Pictorial depiction’s of castles, ships and sea monsters feature on this map which verges on the fanciful in its details, the naval battle in the top left is simply an embellishment.
In the bottom left hand corner is a clover leaf pattern that is in fact an accurate ground plan of St Mawes Castle. A later annotator may have drawn this in an attempt to correct the picturesque inaccuracy of its depiction in this drawing.
St. Columb Major, Cornwall
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.This drawing is orientated toward the south-east. On its reverse, obscured by backing material, is a triangulation diagram used to plot locations accurately. Tin and copper mines are marked, and a key to the symbols used to distinguish them is given at the bottom of the drawing. ."Harmony Cot" is marked as the birthplace of the portrait painter, John Opie (1761-1807). The inclusion of such information seems at odds with the Survey's military emphasis, but it does reflect the interests and training of the draughtsmen, many of whom were professional artists. To the north of St Columb Major lies the ancient monument known as the Nine Maidens, symbolised by a drawing of stones. A dot, annotated "point", appears in the bottom left hand corner of the map. This is probably the coastal station at Trevose Head, a base for the measurement of angles of elevation.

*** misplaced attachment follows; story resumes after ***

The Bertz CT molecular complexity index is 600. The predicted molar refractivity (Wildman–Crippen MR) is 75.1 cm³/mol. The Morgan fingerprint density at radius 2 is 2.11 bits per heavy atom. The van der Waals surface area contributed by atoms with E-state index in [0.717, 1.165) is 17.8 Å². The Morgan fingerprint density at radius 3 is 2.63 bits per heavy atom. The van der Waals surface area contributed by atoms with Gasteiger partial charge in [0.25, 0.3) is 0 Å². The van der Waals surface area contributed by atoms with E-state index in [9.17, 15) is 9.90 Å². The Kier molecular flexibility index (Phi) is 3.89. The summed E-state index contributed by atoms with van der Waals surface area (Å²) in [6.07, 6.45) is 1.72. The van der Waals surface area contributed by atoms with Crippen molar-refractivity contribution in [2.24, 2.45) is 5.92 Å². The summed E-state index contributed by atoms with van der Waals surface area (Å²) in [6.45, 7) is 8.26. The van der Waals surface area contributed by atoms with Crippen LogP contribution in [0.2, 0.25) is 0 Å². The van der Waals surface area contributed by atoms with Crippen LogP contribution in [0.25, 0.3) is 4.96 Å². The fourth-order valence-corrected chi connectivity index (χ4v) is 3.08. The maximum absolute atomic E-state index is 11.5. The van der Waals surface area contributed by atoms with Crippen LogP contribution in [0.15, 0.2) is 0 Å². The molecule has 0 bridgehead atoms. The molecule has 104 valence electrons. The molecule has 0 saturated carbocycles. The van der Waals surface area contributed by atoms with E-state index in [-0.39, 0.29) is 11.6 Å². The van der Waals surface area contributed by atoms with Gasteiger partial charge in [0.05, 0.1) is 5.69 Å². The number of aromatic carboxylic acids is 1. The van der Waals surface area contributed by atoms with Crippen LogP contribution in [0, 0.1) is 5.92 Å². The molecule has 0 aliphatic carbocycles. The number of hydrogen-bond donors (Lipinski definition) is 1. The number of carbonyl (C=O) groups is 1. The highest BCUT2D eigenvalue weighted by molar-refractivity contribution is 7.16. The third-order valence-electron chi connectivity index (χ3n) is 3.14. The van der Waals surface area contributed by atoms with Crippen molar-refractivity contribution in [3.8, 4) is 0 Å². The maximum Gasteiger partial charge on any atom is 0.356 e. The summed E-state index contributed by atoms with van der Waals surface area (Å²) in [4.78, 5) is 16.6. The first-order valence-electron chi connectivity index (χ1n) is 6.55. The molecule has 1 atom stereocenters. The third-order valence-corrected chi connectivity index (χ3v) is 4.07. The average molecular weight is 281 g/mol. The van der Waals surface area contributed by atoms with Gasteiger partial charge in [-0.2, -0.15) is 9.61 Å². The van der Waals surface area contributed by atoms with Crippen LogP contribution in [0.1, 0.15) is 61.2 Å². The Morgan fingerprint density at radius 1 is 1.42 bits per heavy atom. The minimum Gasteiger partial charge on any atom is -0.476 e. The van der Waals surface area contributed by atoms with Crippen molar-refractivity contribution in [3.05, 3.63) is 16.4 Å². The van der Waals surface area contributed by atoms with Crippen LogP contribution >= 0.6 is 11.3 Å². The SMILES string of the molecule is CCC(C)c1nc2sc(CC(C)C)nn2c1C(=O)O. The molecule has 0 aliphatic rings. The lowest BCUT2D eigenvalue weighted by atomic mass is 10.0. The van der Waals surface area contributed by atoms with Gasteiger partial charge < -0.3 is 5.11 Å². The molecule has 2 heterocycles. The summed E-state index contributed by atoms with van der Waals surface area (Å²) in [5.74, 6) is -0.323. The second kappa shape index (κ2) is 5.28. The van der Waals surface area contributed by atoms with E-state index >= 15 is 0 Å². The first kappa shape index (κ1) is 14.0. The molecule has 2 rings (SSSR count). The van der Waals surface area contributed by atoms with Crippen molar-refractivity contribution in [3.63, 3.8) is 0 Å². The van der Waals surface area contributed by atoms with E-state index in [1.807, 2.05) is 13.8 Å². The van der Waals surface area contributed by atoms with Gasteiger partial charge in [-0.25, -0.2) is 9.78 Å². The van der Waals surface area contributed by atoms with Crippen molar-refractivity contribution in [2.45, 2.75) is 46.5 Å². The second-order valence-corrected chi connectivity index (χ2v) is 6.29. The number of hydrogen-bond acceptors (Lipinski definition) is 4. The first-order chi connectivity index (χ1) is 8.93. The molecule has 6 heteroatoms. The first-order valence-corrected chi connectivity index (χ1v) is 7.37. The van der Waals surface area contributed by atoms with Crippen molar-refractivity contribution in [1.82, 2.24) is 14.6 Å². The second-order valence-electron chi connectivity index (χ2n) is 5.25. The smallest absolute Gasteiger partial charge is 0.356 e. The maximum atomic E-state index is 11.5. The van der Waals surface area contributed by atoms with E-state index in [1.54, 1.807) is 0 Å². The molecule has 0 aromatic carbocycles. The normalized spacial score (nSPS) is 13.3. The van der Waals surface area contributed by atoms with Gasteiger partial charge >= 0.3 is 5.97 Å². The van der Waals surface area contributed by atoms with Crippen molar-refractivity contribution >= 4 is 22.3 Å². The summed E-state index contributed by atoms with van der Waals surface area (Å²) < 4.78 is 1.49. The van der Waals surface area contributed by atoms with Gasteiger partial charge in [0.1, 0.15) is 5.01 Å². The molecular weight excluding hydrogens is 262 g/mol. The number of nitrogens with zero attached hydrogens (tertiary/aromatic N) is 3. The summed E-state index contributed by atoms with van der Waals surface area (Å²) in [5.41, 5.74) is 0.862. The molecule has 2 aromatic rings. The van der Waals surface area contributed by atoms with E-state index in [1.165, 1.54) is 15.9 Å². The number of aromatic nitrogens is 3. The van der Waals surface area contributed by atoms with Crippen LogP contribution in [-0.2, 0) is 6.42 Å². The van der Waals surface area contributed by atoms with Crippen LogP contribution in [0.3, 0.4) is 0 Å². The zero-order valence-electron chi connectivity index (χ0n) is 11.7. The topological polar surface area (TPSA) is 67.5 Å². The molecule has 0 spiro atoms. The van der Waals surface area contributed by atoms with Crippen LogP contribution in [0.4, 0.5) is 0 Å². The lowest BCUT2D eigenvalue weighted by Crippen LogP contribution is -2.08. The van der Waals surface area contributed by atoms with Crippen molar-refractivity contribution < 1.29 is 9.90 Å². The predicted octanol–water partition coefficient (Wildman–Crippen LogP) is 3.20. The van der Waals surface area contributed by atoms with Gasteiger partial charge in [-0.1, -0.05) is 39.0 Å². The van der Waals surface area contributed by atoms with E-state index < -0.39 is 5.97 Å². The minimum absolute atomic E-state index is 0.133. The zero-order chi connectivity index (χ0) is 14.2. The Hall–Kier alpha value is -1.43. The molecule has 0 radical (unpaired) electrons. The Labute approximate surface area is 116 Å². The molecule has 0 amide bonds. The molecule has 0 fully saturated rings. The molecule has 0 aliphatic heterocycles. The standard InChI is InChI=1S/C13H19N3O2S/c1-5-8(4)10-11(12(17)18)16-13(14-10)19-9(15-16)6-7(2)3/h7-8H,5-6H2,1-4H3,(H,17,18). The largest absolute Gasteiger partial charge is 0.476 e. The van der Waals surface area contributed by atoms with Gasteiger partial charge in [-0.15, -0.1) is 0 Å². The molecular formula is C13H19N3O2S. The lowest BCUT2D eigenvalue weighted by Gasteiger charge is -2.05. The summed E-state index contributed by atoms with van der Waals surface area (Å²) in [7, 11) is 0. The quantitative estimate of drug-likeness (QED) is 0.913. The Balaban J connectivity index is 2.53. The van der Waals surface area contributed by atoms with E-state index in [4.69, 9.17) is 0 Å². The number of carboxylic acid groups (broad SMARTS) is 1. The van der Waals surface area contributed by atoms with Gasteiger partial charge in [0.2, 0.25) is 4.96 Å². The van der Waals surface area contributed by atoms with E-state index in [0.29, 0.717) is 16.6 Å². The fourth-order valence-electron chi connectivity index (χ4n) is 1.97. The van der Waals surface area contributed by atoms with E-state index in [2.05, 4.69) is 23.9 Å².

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Military batteries are marked along the coastline in this drawing. The profusion of defensive castles in this area is testimony to the perceived vulnerability of coastal regions. Red blocks indicate individual structures within the complex of Pendennis Castle, built by Henry VIII after his divorce from Catherine of Aragon aroused the hostility of Catholic France and Spain. The nearby castle of St Mawes acted as a seaward deterrent, protecting the anchorage of Falmouth. Half Moon Battery is indicated, as are signal seats along the extreme edge of the coast.